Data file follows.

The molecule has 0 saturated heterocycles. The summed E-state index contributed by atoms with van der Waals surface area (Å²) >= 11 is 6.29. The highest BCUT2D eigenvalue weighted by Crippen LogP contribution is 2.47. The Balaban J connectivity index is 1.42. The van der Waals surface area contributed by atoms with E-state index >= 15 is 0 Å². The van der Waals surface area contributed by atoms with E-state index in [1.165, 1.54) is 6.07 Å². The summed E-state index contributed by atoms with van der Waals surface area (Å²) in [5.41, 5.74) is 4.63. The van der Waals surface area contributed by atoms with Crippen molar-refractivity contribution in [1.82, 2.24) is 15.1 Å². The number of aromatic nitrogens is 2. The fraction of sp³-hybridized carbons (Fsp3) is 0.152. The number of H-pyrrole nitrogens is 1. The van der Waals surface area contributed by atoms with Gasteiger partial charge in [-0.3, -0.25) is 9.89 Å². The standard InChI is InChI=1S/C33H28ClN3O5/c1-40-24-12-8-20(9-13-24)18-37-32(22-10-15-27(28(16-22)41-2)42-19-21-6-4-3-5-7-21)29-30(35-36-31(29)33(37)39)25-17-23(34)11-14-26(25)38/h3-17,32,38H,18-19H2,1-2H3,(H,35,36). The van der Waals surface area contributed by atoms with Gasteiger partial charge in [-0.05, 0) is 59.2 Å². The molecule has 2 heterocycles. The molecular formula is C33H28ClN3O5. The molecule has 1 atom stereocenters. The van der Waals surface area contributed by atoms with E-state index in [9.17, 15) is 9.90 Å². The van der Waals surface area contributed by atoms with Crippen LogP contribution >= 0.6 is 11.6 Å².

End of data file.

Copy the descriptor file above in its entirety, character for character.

The molecule has 0 saturated heterocycles. The summed E-state index contributed by atoms with van der Waals surface area (Å²) >= 11 is 6.29. The highest BCUT2D eigenvalue weighted by Crippen LogP contribution is 2.47. The Balaban J connectivity index is 1.42. The van der Waals surface area contributed by atoms with E-state index >= 15 is 0 Å². The van der Waals surface area contributed by atoms with E-state index in [1.165, 1.54) is 6.07 Å². The summed E-state index contributed by atoms with van der Waals surface area (Å²) in [5.41, 5.74) is 4.63. The van der Waals surface area contributed by atoms with Crippen molar-refractivity contribution in [1.82, 2.24) is 15.1 Å². The number of aromatic nitrogens is 2. The fraction of sp³-hybridized carbons (Fsp3) is 0.152. The number of H-pyrrole nitrogens is 1. The van der Waals surface area contributed by atoms with Gasteiger partial charge in [-0.3, -0.25) is 9.89 Å². The standard InChI is InChI=1S/C33H28ClN3O5/c1-40-24-12-8-20(9-13-24)18-37-32(22-10-15-27(28(16-22)41-2)42-19-21-6-4-3-5-7-21)29-30(35-36-31(29)33(37)39)25-17-23(34)11-14-26(25)38/h3-17,32,38H,18-19H2,1-2H3,(H,35,36). The van der Waals surface area contributed by atoms with Gasteiger partial charge in [-0.05, 0) is 59.2 Å². The molecule has 2 heterocycles. The molecular formula is C33H28ClN3O5. The molecule has 1 atom stereocenters. The van der Waals surface area contributed by atoms with E-state index in [9.17, 15) is 9.90 Å². The van der Waals surface area contributed by atoms with Crippen LogP contribution >= 0.6 is 11.6 Å².